From people who don’t use WhatsApp or email, to people who I have had to converse with using Google Translate because I do not speak/read Kannada, Telugu, Tamil or Bengali, to people who are married and are scared for the lives of their family and children, to highly educated designers, accountants, bankers, hoteliers, shop-owners, college students – I have been able to hear their fears and understand the inherent hatred that comes with the first realisation that HIV has permanently changed your life.

The rich diversity of people I have been able to speak to, has been painfully humbling. People from every and any walk of life you could think of, no matter how educated or uneducated, rich or poor, hailing from whichever region of India – have felt connected to each other through me – not because of their political inclinations, but because of suffering, pain and the stigma against them. Each one unique, each one the same.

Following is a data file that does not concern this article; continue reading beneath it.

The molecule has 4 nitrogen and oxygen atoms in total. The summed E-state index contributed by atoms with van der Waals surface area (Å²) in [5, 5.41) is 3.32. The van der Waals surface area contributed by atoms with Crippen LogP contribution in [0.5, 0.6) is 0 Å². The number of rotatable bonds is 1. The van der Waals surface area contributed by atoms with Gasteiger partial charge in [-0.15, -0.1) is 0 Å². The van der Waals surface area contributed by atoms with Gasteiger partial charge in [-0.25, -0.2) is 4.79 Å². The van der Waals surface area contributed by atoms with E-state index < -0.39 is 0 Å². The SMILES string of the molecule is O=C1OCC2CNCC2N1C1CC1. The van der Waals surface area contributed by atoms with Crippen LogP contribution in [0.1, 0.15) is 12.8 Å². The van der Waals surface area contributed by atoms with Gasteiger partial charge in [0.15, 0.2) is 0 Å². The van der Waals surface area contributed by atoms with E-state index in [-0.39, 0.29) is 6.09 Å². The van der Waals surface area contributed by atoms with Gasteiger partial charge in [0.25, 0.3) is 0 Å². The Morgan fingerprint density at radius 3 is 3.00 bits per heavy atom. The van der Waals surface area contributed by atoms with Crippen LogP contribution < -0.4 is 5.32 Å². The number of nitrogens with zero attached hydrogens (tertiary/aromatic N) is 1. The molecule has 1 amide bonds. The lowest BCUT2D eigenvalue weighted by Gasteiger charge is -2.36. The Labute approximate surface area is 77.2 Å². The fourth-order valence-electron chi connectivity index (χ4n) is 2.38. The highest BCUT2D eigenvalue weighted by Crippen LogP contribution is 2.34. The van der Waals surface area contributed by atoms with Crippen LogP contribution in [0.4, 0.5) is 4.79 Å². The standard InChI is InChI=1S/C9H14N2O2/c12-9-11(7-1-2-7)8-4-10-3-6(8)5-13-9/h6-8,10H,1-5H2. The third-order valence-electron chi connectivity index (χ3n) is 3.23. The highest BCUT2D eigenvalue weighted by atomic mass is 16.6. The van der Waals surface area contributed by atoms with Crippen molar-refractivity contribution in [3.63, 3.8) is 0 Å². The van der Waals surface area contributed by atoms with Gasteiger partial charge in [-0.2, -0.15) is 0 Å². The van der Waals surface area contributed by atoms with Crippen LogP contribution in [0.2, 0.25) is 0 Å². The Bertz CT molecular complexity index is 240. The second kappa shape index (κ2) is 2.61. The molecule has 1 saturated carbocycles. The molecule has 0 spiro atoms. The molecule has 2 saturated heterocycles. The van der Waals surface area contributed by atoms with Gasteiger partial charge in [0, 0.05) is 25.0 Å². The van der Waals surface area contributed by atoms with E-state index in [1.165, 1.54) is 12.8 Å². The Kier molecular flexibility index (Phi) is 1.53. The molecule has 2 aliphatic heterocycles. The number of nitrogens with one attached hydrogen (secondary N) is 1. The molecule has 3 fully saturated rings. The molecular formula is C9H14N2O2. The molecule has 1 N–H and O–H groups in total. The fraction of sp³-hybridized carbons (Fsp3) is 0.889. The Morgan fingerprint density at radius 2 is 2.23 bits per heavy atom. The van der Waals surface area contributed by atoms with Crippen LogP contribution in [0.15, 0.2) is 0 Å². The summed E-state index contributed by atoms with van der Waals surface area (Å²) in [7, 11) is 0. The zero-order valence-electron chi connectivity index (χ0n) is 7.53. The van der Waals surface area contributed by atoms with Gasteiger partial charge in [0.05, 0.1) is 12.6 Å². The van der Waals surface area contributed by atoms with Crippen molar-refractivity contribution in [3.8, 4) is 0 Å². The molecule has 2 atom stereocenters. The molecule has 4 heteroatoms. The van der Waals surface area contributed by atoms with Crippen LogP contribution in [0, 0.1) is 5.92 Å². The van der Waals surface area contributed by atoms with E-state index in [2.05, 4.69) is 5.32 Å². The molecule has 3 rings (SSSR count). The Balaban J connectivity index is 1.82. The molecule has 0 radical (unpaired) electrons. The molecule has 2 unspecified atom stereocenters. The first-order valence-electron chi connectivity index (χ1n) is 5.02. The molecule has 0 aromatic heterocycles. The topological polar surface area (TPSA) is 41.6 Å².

I do not speak only for myself, here. I speak for the people I meet in waiting areas of Safdarjung Hospital ART Center, the newly relocated and centrally located AIDS Health Foundation, the Monga Clinic in Galleria (Gurugram), Medanta’s Department of Virology’s Specialist Dr. Kataria’s office, and Virology Department of Microbiology in AIIMS – sullen faces with facial wasting smile at me knowingly; excessively lean arms on a large, thick frame wave a quiet hello of recognition; downcast, dark-circled eyes glance sidewards at me, as we count the months that passed since we visited the clinic at the same time. A rickshaw puller sits beside me on a wooden chair waiting with empty bottles of Viraday in a pouch asking me if I, too, got HIV from a sex worker at GB road, two friends stand across the hall with sling bags hung loose on their bony shoulders whispering of MD, Heroin, Chitta, and some other drugs I cannot quite catch, a 5’8” heavy-built eunuch decked in a sari and traditional South-Indian jewellery converses loudly with a counsellor about the incorrect count of ART rationed to her, a nervous 21-year-old sits across me on the couch talking to someone in pseudo-American DPS-English, a married couple stands at the reception desk with their young son, failing to remember their file-numbers.